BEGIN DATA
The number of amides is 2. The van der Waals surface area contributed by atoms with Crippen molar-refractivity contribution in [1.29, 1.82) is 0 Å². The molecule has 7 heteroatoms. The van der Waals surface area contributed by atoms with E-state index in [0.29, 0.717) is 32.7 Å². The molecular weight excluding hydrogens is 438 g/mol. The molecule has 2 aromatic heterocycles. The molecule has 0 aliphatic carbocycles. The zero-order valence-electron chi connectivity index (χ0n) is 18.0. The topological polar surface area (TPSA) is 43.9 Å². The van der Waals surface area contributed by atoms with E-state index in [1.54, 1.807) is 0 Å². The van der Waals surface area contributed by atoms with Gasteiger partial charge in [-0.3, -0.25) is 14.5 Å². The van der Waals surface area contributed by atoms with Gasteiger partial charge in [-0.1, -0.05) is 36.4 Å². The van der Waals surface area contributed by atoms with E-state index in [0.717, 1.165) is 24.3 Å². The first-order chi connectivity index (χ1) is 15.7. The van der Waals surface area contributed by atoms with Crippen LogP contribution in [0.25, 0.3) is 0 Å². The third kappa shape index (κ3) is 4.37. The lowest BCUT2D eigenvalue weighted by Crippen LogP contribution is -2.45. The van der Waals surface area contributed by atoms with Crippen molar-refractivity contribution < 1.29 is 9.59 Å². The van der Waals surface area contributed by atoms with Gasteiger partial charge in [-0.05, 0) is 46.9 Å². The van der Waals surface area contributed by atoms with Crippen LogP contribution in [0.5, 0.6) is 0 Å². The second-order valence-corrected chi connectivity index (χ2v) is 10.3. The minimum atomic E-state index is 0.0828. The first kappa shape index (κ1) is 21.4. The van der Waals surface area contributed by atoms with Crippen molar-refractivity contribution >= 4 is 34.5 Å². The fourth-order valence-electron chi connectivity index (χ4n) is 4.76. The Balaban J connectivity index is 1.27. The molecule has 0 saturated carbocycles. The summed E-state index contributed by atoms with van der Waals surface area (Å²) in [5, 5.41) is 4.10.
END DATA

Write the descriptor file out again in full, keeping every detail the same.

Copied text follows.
The number of amides is 2. The van der Waals surface area contributed by atoms with Crippen molar-refractivity contribution in [1.29, 1.82) is 0 Å². The molecule has 7 heteroatoms. The van der Waals surface area contributed by atoms with E-state index in [0.29, 0.717) is 32.7 Å². The molecular weight excluding hydrogens is 438 g/mol. The molecule has 2 aromatic heterocycles. The molecule has 0 aliphatic carbocycles. The zero-order valence-electron chi connectivity index (χ0n) is 18.0. The topological polar surface area (TPSA) is 43.9 Å². The van der Waals surface area contributed by atoms with E-state index in [1.54, 1.807) is 0 Å². The van der Waals surface area contributed by atoms with Gasteiger partial charge in [-0.3, -0.25) is 14.5 Å². The van der Waals surface area contributed by atoms with Gasteiger partial charge in [-0.1, -0.05) is 36.4 Å². The van der Waals surface area contributed by atoms with E-state index in [0.717, 1.165) is 24.3 Å². The first-order chi connectivity index (χ1) is 15.7. The van der Waals surface area contributed by atoms with Crippen LogP contribution in [0.25, 0.3) is 0 Å². The third kappa shape index (κ3) is 4.37. The lowest BCUT2D eigenvalue weighted by Crippen LogP contribution is -2.45. The van der Waals surface area contributed by atoms with Crippen molar-refractivity contribution < 1.29 is 9.59 Å². The van der Waals surface area contributed by atoms with Gasteiger partial charge in [-0.05, 0) is 46.9 Å². The van der Waals surface area contributed by atoms with Crippen LogP contribution in [0.5, 0.6) is 0 Å². The second-order valence-corrected chi connectivity index (χ2v) is 10.3. The minimum atomic E-state index is 0.0828. The first kappa shape index (κ1) is 21.4. The van der Waals surface area contributed by atoms with Crippen molar-refractivity contribution >= 4 is 34.5 Å². The fourth-order valence-electron chi connectivity index (χ4n) is 4.76. The Balaban J connectivity index is 1.27. The molecule has 0 saturated carbocycles. The summed E-state index contributed by atoms with van der Waals surface area (Å²) in [5, 5.41) is 4.10.